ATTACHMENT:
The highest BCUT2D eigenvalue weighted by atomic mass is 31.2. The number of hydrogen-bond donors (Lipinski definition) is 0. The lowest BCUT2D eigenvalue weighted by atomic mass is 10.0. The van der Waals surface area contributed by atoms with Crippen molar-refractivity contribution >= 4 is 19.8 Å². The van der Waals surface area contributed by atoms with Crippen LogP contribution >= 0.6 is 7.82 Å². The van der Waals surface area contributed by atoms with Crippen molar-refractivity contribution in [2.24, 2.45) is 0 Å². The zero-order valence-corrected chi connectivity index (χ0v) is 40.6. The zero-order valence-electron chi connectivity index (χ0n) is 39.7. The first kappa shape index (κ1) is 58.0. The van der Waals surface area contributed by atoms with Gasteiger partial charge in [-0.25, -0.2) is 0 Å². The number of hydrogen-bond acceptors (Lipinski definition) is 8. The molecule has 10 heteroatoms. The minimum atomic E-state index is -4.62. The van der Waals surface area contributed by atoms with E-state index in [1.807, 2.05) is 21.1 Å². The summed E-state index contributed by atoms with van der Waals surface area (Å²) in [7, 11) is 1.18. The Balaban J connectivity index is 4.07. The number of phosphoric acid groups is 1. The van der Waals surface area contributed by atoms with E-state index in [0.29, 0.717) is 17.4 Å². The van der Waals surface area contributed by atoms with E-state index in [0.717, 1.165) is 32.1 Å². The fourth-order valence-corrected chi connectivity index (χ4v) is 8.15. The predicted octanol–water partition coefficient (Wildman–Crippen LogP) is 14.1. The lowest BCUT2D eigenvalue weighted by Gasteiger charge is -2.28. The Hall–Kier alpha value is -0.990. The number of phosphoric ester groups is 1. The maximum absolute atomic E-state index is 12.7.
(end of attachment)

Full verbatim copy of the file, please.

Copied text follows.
The highest BCUT2D eigenvalue weighted by atomic mass is 31.2. The number of hydrogen-bond donors (Lipinski definition) is 0. The lowest BCUT2D eigenvalue weighted by atomic mass is 10.0. The van der Waals surface area contributed by atoms with Crippen molar-refractivity contribution >= 4 is 19.8 Å². The van der Waals surface area contributed by atoms with Crippen LogP contribution >= 0.6 is 7.82 Å². The van der Waals surface area contributed by atoms with Crippen molar-refractivity contribution in [2.24, 2.45) is 0 Å². The zero-order valence-corrected chi connectivity index (χ0v) is 40.6. The zero-order valence-electron chi connectivity index (χ0n) is 39.7. The first kappa shape index (κ1) is 58.0. The van der Waals surface area contributed by atoms with Gasteiger partial charge in [-0.25, -0.2) is 0 Å². The number of hydrogen-bond acceptors (Lipinski definition) is 8. The molecule has 10 heteroatoms. The minimum atomic E-state index is -4.62. The van der Waals surface area contributed by atoms with E-state index in [1.807, 2.05) is 21.1 Å². The summed E-state index contributed by atoms with van der Waals surface area (Å²) in [7, 11) is 1.18. The Balaban J connectivity index is 4.07. The number of phosphoric acid groups is 1. The van der Waals surface area contributed by atoms with E-state index in [0.29, 0.717) is 17.4 Å². The van der Waals surface area contributed by atoms with E-state index in [0.717, 1.165) is 32.1 Å². The fourth-order valence-corrected chi connectivity index (χ4v) is 8.15. The predicted octanol–water partition coefficient (Wildman–Crippen LogP) is 14.1. The lowest BCUT2D eigenvalue weighted by Gasteiger charge is -2.28. The Hall–Kier alpha value is -0.990. The number of phosphoric ester groups is 1. The maximum absolute atomic E-state index is 12.7.